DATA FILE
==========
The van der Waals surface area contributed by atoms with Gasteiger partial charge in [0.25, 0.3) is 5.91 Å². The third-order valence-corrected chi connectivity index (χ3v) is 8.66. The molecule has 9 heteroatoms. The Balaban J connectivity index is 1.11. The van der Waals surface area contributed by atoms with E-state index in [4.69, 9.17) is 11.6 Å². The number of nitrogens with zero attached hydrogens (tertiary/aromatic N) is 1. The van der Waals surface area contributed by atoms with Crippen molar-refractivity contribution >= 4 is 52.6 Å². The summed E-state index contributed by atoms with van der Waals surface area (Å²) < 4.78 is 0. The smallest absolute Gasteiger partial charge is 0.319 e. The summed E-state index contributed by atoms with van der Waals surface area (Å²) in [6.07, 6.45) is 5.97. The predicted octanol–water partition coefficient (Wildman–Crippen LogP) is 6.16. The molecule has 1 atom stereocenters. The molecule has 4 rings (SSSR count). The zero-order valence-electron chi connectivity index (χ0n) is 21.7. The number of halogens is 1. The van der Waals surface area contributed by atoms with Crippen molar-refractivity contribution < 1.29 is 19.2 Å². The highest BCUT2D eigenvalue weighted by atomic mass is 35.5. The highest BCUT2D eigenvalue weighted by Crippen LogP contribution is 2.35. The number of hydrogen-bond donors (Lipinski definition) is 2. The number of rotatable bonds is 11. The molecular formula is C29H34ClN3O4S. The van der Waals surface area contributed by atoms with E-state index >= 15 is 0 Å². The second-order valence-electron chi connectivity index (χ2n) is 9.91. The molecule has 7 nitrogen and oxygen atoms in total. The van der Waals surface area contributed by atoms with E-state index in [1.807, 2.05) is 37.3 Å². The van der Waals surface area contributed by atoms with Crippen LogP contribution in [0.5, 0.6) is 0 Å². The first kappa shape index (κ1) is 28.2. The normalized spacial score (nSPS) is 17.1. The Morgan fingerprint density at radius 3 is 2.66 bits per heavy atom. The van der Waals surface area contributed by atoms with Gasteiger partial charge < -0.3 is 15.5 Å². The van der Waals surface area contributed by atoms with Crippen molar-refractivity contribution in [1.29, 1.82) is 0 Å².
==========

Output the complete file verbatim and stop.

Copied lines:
The van der Waals surface area contributed by atoms with Gasteiger partial charge in [0.25, 0.3) is 5.91 Å². The third-order valence-corrected chi connectivity index (χ3v) is 8.66. The molecule has 9 heteroatoms. The Balaban J connectivity index is 1.11. The van der Waals surface area contributed by atoms with E-state index in [4.69, 9.17) is 11.6 Å². The number of nitrogens with zero attached hydrogens (tertiary/aromatic N) is 1. The van der Waals surface area contributed by atoms with Crippen molar-refractivity contribution >= 4 is 52.6 Å². The summed E-state index contributed by atoms with van der Waals surface area (Å²) < 4.78 is 0. The smallest absolute Gasteiger partial charge is 0.319 e. The summed E-state index contributed by atoms with van der Waals surface area (Å²) in [6.07, 6.45) is 5.97. The predicted octanol–water partition coefficient (Wildman–Crippen LogP) is 6.16. The molecule has 1 atom stereocenters. The molecule has 4 rings (SSSR count). The zero-order valence-electron chi connectivity index (χ0n) is 21.7. The number of halogens is 1. The van der Waals surface area contributed by atoms with Crippen molar-refractivity contribution < 1.29 is 19.2 Å². The highest BCUT2D eigenvalue weighted by atomic mass is 35.5. The highest BCUT2D eigenvalue weighted by Crippen LogP contribution is 2.35. The number of hydrogen-bond donors (Lipinski definition) is 2. The number of rotatable bonds is 11. The molecular formula is C29H34ClN3O4S. The van der Waals surface area contributed by atoms with E-state index >= 15 is 0 Å². The second-order valence-electron chi connectivity index (χ2n) is 9.91. The molecule has 7 nitrogen and oxygen atoms in total. The van der Waals surface area contributed by atoms with E-state index in [1.807, 2.05) is 37.3 Å². The van der Waals surface area contributed by atoms with Crippen LogP contribution in [0.5, 0.6) is 0 Å². The first kappa shape index (κ1) is 28.2. The normalized spacial score (nSPS) is 17.1. The Morgan fingerprint density at radius 3 is 2.66 bits per heavy atom. The van der Waals surface area contributed by atoms with Gasteiger partial charge < -0.3 is 15.5 Å². The van der Waals surface area contributed by atoms with Crippen molar-refractivity contribution in [1.29, 1.82) is 0 Å².